Chris Bosh shows versatility as Heat seek offense
Jan 26, 2014 at 5:57p ET
With Dwyane Wade missing games to rest his sore knees this season, Bosh often has stepped up his offensive game to complement LeBron James and show how far he has come since signing with Miami in the summer of 2010.
Pride, court intelligence and dedication have played a big part in Bosh improving his skill set, but even the 6-foot-11 center/forward admitted his game might not have matured the way it has if he hadn't joined he Heat.
"I would like to say yes, but probably not," Bosh told FOX Sports Florida after he scored a game-high 24 points to help the Heat beat San Antonio 113-101 on Sunday afternoon at AmericanAirlines Arena.
"The style that we play, everything has been a challenge. I could have stayed in my comfort zone, stayed in the post ... I eventually would have gotten better at that, but stretching out to the perimeter more probably would not have happened."
Opponents are taking notice of Bosh's outside game.
"He just basically popped out, caught and shot -- it kind of caught me off guard in that respect," Spurs center Tim Duncan said. "That's huge for them if they can get those points and that efficiency from him. That's a game changer."
A "game changer" for a two-time defending championship team? Sounds overindulgent, until one considers the Heat have endured absences by Wade -- he missed four in a row before coming off the bench Sunday -- and the addition of several new players that have created a more flexible, and at times uncertain, rotation.
With his latest performance, Bosh scored 20 or more points for sixth time in seven games -- a string that began with three straight 25-or-more-point performances for the first time as a member of the Heat. More impressively, he has shot 61 percent during the seven-game stretch.
He hit 9 of 10 against San Antonio after sinking is final 8 shots in Thursday night's win against the Los Angeles Lakers. That's a combined 17 of 18, with the only miss being a 3-point try.
Hitting shots is one thing, trying to be aggressive within the framework of an offense that excels best when sharing the ball is another.
"That's the difficulty. It's taken me about three years to figure it out," Bosh said. "You just have to make your play and live with it. That's part of it."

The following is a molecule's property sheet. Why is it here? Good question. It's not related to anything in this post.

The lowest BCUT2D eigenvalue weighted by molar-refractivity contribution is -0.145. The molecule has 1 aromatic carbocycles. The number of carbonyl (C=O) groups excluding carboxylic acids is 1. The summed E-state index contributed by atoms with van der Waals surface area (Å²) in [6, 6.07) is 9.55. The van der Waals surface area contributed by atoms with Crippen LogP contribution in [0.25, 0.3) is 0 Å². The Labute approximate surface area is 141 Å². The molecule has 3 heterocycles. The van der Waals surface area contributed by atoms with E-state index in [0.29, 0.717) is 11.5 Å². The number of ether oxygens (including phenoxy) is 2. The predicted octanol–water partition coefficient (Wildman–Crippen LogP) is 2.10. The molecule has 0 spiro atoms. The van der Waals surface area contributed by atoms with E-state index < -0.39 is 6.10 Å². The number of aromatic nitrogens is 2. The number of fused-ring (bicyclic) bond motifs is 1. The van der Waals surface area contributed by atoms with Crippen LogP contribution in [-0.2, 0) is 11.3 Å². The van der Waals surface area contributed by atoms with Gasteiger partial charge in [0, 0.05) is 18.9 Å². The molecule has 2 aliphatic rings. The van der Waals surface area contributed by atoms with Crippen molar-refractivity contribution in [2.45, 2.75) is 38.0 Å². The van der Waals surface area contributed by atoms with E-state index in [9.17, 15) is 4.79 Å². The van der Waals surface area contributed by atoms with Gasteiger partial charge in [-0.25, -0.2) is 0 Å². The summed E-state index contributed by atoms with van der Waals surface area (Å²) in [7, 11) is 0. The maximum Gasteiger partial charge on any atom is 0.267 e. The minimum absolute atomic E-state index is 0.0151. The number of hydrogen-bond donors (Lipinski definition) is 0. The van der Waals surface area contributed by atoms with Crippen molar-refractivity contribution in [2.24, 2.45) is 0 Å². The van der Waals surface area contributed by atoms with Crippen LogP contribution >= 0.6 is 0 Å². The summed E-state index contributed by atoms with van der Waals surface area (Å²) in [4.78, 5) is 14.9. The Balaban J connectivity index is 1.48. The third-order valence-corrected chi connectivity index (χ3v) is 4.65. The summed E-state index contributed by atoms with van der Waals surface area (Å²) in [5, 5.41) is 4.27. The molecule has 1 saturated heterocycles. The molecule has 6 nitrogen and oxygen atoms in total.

Often this season, coach Erik Spoelstra has said Bosh is the most important player when it comes to be the Miami's offensive facilitator.
"The thing about Chris is he has great emotional stability," Spoelstra said. "It's not about his ego, it's not about his touches, it's about winning, making winning plays, making the right plays. He has that stability plus the IQ plus the skill level. You add all that together he can read the situation,, read three game, whatever we need ... all that happened in the flow. We didn't call play sets for him."
At times on Sunday, Bosh and 7-foot Greg Oden were on the floor together -- a pairing that might not have been worked a few years ago when Bosh was still trying to expand his game.
"If we were where we were three years ago, it would be a little but more clumsy," Spoelstra said. "We would have had the benefits of it defensively, but offensively a lot of things of what we do right now would have been compromised it really took CB's evolution over three years."
With James and Wade elected as starters for next months's All-Star Game, Bosh still ranks third among Miami's Big Three to many fans. But the left-hander's maturation, more evident with Wade's situation, likely will be a key factor if a three-peat happens.
"I'm a much better player all-around," said Bosh, comparing his game to what it was when he played seven years with the Toronto Raptors.
"I'm able to hit the 3, able to make passes, catch and go ... the post game's always been there. Just a better feel for the game. I've played a lot more basketball, so the experience is there. I just try to keep it going and try to learn as much as possible. Never confined."